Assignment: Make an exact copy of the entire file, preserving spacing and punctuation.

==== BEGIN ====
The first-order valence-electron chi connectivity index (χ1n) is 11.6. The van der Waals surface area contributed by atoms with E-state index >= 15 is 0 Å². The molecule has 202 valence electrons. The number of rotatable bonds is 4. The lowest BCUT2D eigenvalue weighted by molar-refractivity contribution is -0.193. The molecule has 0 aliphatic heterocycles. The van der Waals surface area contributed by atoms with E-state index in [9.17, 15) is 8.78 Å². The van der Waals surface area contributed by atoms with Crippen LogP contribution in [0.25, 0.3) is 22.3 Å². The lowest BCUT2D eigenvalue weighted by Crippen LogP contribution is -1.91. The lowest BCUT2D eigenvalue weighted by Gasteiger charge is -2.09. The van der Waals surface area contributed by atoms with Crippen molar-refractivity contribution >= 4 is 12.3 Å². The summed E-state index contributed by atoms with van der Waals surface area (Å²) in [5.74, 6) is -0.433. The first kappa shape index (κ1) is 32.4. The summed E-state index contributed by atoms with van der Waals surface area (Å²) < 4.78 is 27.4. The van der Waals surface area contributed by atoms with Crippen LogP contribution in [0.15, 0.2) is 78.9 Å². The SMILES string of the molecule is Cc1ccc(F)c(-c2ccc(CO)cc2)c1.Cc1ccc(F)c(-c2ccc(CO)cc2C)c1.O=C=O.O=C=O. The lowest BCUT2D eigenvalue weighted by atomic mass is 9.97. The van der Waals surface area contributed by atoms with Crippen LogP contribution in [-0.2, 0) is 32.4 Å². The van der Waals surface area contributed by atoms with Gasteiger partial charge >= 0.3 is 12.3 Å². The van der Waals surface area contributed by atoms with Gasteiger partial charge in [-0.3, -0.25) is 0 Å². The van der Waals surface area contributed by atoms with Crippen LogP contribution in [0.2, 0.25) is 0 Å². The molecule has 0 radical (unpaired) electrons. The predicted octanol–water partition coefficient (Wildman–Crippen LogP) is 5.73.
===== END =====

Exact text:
The first-order valence-electron chi connectivity index (χ1n) is 11.6. The van der Waals surface area contributed by atoms with E-state index >= 15 is 0 Å². The molecule has 202 valence electrons. The number of rotatable bonds is 4. The lowest BCUT2D eigenvalue weighted by molar-refractivity contribution is -0.193. The molecule has 0 aliphatic heterocycles. The van der Waals surface area contributed by atoms with E-state index in [9.17, 15) is 8.78 Å². The van der Waals surface area contributed by atoms with Crippen LogP contribution in [0.25, 0.3) is 22.3 Å². The lowest BCUT2D eigenvalue weighted by Crippen LogP contribution is -1.91. The lowest BCUT2D eigenvalue weighted by Gasteiger charge is -2.09. The van der Waals surface area contributed by atoms with Crippen molar-refractivity contribution >= 4 is 12.3 Å². The summed E-state index contributed by atoms with van der Waals surface area (Å²) in [5.74, 6) is -0.433. The first kappa shape index (κ1) is 32.4. The summed E-state index contributed by atoms with van der Waals surface area (Å²) < 4.78 is 27.4. The van der Waals surface area contributed by atoms with Crippen LogP contribution in [0.15, 0.2) is 78.9 Å². The SMILES string of the molecule is Cc1ccc(F)c(-c2ccc(CO)cc2)c1.Cc1ccc(F)c(-c2ccc(CO)cc2C)c1.O=C=O.O=C=O. The lowest BCUT2D eigenvalue weighted by atomic mass is 9.97. The van der Waals surface area contributed by atoms with Crippen LogP contribution in [-0.2, 0) is 32.4 Å². The van der Waals surface area contributed by atoms with Gasteiger partial charge >= 0.3 is 12.3 Å². The van der Waals surface area contributed by atoms with Gasteiger partial charge in [-0.3, -0.25) is 0 Å². The van der Waals surface area contributed by atoms with Crippen LogP contribution in [0.2, 0.25) is 0 Å². The molecule has 0 radical (unpaired) electrons. The predicted octanol–water partition coefficient (Wildman–Crippen LogP) is 5.73.